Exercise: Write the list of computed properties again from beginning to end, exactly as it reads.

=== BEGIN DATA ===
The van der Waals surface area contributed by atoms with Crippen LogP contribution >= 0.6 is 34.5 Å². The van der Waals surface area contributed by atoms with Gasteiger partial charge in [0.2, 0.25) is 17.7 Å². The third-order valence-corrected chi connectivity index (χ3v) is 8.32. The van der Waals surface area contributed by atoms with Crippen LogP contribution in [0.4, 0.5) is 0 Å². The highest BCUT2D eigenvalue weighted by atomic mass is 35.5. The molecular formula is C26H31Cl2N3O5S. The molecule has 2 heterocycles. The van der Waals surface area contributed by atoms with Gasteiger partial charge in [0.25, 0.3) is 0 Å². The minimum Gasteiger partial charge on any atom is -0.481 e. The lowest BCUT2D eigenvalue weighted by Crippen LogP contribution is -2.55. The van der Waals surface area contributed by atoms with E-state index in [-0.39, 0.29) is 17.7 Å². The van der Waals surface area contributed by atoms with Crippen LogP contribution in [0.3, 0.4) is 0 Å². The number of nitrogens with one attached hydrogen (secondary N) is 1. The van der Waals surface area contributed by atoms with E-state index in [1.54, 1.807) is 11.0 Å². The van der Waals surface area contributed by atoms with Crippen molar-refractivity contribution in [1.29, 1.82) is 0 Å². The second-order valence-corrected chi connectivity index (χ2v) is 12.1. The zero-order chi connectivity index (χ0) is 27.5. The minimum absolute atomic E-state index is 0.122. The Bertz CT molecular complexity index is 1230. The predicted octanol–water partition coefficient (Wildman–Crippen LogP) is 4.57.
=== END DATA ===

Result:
The van der Waals surface area contributed by atoms with Crippen LogP contribution >= 0.6 is 34.5 Å². The van der Waals surface area contributed by atoms with Gasteiger partial charge in [0.2, 0.25) is 17.7 Å². The third-order valence-corrected chi connectivity index (χ3v) is 8.32. The van der Waals surface area contributed by atoms with Crippen LogP contribution in [0.4, 0.5) is 0 Å². The highest BCUT2D eigenvalue weighted by atomic mass is 35.5. The molecular formula is C26H31Cl2N3O5S. The molecule has 2 heterocycles. The van der Waals surface area contributed by atoms with Gasteiger partial charge in [0.25, 0.3) is 0 Å². The minimum Gasteiger partial charge on any atom is -0.481 e. The lowest BCUT2D eigenvalue weighted by Crippen LogP contribution is -2.55. The van der Waals surface area contributed by atoms with E-state index in [-0.39, 0.29) is 17.7 Å². The van der Waals surface area contributed by atoms with Crippen LogP contribution in [0.3, 0.4) is 0 Å². The number of nitrogens with one attached hydrogen (secondary N) is 1. The van der Waals surface area contributed by atoms with E-state index in [1.54, 1.807) is 11.0 Å². The van der Waals surface area contributed by atoms with Crippen molar-refractivity contribution in [1.29, 1.82) is 0 Å². The second-order valence-corrected chi connectivity index (χ2v) is 12.1. The zero-order chi connectivity index (χ0) is 27.5. The minimum absolute atomic E-state index is 0.122. The Bertz CT molecular complexity index is 1230. The predicted octanol–water partition coefficient (Wildman–Crippen LogP) is 4.57.